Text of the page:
In a recent interview, I was asked if I intentionally created Jon Fixx to offer up a new modern-day hero archetype to the literary landscape: a man who is openly fragile, sensitive, emotionally available, willing to shamelessly shed tears over a woman. The simple answer was, “No, that was not my intention.” Then, later, after mulling over the question, and considering who Jon Fixx is and how he behaves, I realized that the more accurate answer would have been “yes.” But not because I wanted to create a new archetype—the initial reason I answered “no,”—but rather because I wanted to pull back the curtain on how the disaffected “male macho” response to heartbreak is generally portrayed in film, television, and literature.
When I was growing up, one of the biggest shocks of my life was how much it hurt to be in love or, rather, to fall out of love. I read voraciously as a child and was allowed to watch as much TV as I wanted, but none of this reading and television prepared me—a young man—for heartbreak. I knew what breakups looked like on TV and how they were portrayed in the novels I read. Women cried. Women called their friends to vent, to discuss, to gain clarity, to feel solidarity. Men, on the other hand, did none of these things. Men were stoic, unaffected, often apparently unfeeling, off to the bar for a drink and a new number.
But the truth is more complicated. In reality, men have feelings as deep and varying as women do, but we are taught that it is taboo, unseemly, to share our feelings openly or force others to witness our breakup machinations. In effect, if we hide the heartbreak, it doesn’t exist.
My first breakup, then, was far more jaggedly painful than I was prepared for, as was every one after that. I figured I was an outlier, more damaged than my buddies, that possibly something was wrong with me. But I got older, matured, and I paid attention. As years passed, I watched my close male friends, how they handled their misanthrope, how they mourned their love lost. And I realized I wasn’t an outlier, that my feelings were neither unusual nor unexpected. My buddies were going through the same things. I witnessed my male friends completely distraught over the lost love of a woman and how that loss manifested itself in their erratic behavior.
So, I took the manifestation of this experienced heartbreak to the extreme, creating a young man who wears his emotions on his sleeve, who finds it almost impossible to withstand the tidal waves of being dumped, who cries openly when his girlfriend tells him she’s fallen in love with another man. In many ways, Jon reacts to his breakups with the manner and characteristics generally attributed to a woman. His emotions drive his decisions, and he feels so intensely that he often goes to extremes that many men would be embarrassed to admit to but may, in fact, take. He so badly wants to be in love that he doesn’t know what to do when he doesn’t have a muse with whom he can share his feelings. He doesn’t hide his tears, he’s not embarrassed by his emotions, and he has no problem telling his partner how he feels. For many women, he’s almost too available.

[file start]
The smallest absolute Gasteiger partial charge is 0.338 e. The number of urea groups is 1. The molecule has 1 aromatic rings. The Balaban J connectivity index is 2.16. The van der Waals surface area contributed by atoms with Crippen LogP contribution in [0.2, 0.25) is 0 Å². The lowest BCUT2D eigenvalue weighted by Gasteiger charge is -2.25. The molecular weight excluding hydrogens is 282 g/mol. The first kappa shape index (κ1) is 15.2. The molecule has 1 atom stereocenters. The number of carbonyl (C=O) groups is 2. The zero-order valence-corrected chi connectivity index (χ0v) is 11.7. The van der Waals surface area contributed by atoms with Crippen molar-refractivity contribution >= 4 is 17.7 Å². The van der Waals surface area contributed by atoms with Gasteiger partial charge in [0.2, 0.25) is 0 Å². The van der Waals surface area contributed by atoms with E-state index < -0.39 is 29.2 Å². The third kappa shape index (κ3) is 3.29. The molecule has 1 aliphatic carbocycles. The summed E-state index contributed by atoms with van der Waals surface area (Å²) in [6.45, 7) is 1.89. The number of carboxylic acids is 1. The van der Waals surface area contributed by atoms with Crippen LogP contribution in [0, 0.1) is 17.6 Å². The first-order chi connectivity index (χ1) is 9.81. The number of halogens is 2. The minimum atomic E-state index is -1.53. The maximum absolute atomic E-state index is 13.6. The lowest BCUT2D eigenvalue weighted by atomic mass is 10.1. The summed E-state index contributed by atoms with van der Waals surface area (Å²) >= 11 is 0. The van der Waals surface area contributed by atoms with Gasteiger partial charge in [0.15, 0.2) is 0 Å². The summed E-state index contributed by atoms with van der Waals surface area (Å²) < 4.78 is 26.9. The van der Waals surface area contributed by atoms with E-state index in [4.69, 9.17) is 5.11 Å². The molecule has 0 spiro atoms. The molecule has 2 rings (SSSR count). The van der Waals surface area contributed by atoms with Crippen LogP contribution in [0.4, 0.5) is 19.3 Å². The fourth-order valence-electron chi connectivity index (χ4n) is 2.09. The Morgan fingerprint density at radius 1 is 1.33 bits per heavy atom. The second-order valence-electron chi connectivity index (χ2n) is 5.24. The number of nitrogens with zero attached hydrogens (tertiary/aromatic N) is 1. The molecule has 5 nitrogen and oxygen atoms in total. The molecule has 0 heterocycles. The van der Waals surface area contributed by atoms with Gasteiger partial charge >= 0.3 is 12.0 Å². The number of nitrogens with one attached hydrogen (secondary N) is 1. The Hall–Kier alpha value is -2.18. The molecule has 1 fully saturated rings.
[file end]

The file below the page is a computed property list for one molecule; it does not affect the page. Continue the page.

But does all this mean that Jon is cowardly, weak? Far from it.
Jon Fixx is a complicated man. He writes real life romance stories for a living. When a couple is on the way to the pulpit, or when an anniversary milestone is on the horizon, a couple’s 50th for example, Jon is brought in to memorialize their love in the form of a Hollywood-style romance that shines light on the highs, glosses over the lows, and takes a little fictional liberty to make the story interesting for anyone outside the couple. Jon is very good at what he does, and he is well respected by those who hire him.
When the novel opens, Jon is emotionally incapacitated, having been recently dumped by the love of his life. He is incapable of writing anything even remotely related to successful love affairs. But then the head of the New York Mafia comes calling and gives Jon no choice. Literally. He—at first—hopes just to do the job and be done. But Jon finds compelling reasons to dig deeper and become more involved than he expected. He does not back down from the Vespucci story he unravels and actually—almost knowingly—compels the story forward. He can handle himself. Jon is certainly not your average novice detective.
I invite you to get the book, read Jon’s story, and discover the other characters that make Jon who he is. I think you’ll enjoy all of them.
P.S. I want to give a shout-out to Segun Oduolowu for introducing this topic in our interview.
This post originally appeared on the Vroman’s Bookstore blog, as part of my appearance for Local Author Day.